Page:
Qualcomm Proposes a Cell-Phone Network by the People, for the People
Mobile network speeds in urban areas could dramatically increase if consumers connected small, public base stations to their home broadband.
We’re demanding more and more data on mobile devices, and it’s taxing existing networks.
Mobile chipmaker Qualcomm and some U.S. wireless carriers are investigating an idea that would see small cellular base stations installed in homes to serve passing smartphone users. That approach is believed to be a more efficient way of meeting the rising demand for data and fixing patchy coverage than building more traditional cell-phone towers.
Qualcomm’s chief technology officer, Matt Grob, pitched the idea at an event in Santa Clara, California, on Tuesday, showing off a base station small enough to be integrated into a set top box or home router. “We are working extensively with operators on this particular project,” Grob told MIT Technology Review after his presentation. Qualcomm has installed 20 of the small prototypes in office buildings around its San Diego campus. A person driving or walking through the area receives a stronger signal on his phone, and faster downloads, as his device hops between the many small base stations, each with a range of tens of meters. “Our next step is to do a larger test, with a network operator and an infrastructure vendor,” says Grob.
Mobile carriers already sell small cellular base stations for personal use, and sometimes hand them out for free to people with a poor signal at home but they are pitched as personal devices. Users can configure them to serve only devices they specify. AT&T enables that feature by default, but Verizon and Sprint do not, meaning that some people on those networks may already be operating open base stations from their homes without realizing it. Grob proposes making it explicit that the devices are public infrastructure and redesiging the devices to better suit that role. “I may still buy the device, but its coverage and capacity is available for passersby,” says Grob. “That doesn’t replace the existing network infrastructure, but it significantly adds to it.”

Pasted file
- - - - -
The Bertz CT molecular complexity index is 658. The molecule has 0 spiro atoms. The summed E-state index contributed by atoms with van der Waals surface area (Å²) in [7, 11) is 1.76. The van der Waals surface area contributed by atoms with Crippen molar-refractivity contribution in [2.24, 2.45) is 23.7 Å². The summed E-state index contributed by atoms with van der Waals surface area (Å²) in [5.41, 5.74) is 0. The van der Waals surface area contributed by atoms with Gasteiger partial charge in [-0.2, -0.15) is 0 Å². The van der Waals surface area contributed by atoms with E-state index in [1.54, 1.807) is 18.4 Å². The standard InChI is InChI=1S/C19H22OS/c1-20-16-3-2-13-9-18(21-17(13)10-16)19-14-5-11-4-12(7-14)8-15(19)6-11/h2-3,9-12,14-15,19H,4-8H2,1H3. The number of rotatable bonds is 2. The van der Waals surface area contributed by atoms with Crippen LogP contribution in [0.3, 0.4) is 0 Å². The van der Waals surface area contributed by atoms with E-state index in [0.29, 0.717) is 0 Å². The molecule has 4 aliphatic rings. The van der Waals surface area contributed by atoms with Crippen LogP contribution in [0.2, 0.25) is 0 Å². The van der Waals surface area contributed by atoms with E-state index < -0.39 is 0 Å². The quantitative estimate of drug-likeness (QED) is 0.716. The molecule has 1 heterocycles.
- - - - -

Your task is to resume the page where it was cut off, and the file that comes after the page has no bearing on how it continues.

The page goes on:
The approach could be attractive to mobile networks experiencing rapidly growing demand for mobile data, driven by the popularity of smartphones, tablets, and online video. AT&T reports that mobile data use on its network has climbed by 250 times in five years.
Even a relatively small number of such small base stations in homes and offices could significantly boost mobile coverage, says Grob. Qualcomm worked with AT&T on a feasibility study in which Qualcomm engineers surveyed a San Diego neighborhood where some AT&T customers already had private home base stations. Although only a few people had those devices, enough of their signal reached the streets that, were they configured to be available to any subscriber, they could effectively act as a second cellular network in that area, says Grob. “If these base stations were open, it would be a good network.”
Because home base stations are connected to domestic broadband, a mass rollout of such devices would likely require coöperation between broadband providers or cable networks and mobile carriers. But Grob says that it could be an attractive new business for such companies, who could install mobile base stations into home routers or set top boxes they provide to customers and then make deals with mobile networks. “You could call the operators and say, I will let your customers roam and it will only cost you this much.”
Qualcomm has calculated that bandwidth offered this way could be cheaper than the cost of providing it with additional conventional towers. However, a broadband provider would have to deploy technology to guarantee people that home Internet bandwidth wouldn’t suffer from overuse by nearby mobile phone users.
Martin Garner, who researches mobile services for analysts CCS Insight, says that Grob’s idea asks mobile carriers to change a lot about their operations and business model, but they may decide it’s worth it.
“Consumers hosting open, public cells in their house goes against the traditional culture of the telco,” Garner says. “But I also think most of them are painfully aware of the rate of data growth, and know they need to embrace other ways of doing things.”
Many major carriers are rolling out public Wi-Fi hotspots and other services to defray the load on their towers, points out Garner, “but over time, there may also be a need to use small cells, which use different spectrum, giving more capacity.”
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